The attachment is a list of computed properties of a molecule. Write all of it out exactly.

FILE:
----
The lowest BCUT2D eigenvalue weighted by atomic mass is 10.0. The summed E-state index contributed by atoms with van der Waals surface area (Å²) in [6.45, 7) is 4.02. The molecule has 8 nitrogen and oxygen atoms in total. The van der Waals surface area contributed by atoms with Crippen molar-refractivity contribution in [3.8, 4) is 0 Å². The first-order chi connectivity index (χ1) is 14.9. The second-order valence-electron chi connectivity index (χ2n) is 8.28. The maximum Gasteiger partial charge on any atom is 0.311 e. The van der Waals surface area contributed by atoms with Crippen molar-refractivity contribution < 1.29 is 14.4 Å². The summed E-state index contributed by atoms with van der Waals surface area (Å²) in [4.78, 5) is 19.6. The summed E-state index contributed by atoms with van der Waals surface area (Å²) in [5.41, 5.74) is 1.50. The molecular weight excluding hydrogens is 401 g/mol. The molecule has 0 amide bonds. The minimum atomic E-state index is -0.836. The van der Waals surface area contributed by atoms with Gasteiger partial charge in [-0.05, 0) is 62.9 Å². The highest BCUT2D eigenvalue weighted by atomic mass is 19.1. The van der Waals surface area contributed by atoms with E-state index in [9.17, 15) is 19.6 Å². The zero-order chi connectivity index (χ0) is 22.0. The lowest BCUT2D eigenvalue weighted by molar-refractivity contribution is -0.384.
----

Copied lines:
The lowest BCUT2D eigenvalue weighted by atomic mass is 10.0. The summed E-state index contributed by atoms with van der Waals surface area (Å²) in [6.45, 7) is 4.02. The molecule has 8 nitrogen and oxygen atoms in total. The van der Waals surface area contributed by atoms with Crippen molar-refractivity contribution in [3.8, 4) is 0 Å². The first-order chi connectivity index (χ1) is 14.9. The second-order valence-electron chi connectivity index (χ2n) is 8.28. The maximum Gasteiger partial charge on any atom is 0.311 e. The van der Waals surface area contributed by atoms with Crippen molar-refractivity contribution < 1.29 is 14.4 Å². The summed E-state index contributed by atoms with van der Waals surface area (Å²) in [4.78, 5) is 19.6. The summed E-state index contributed by atoms with van der Waals surface area (Å²) in [5.41, 5.74) is 1.50. The molecular weight excluding hydrogens is 401 g/mol. The molecule has 0 amide bonds. The minimum atomic E-state index is -0.836. The van der Waals surface area contributed by atoms with Gasteiger partial charge in [-0.05, 0) is 62.9 Å². The highest BCUT2D eigenvalue weighted by atomic mass is 19.1. The van der Waals surface area contributed by atoms with E-state index in [9.17, 15) is 19.6 Å². The zero-order chi connectivity index (χ0) is 22.0. The lowest BCUT2D eigenvalue weighted by molar-refractivity contribution is -0.384.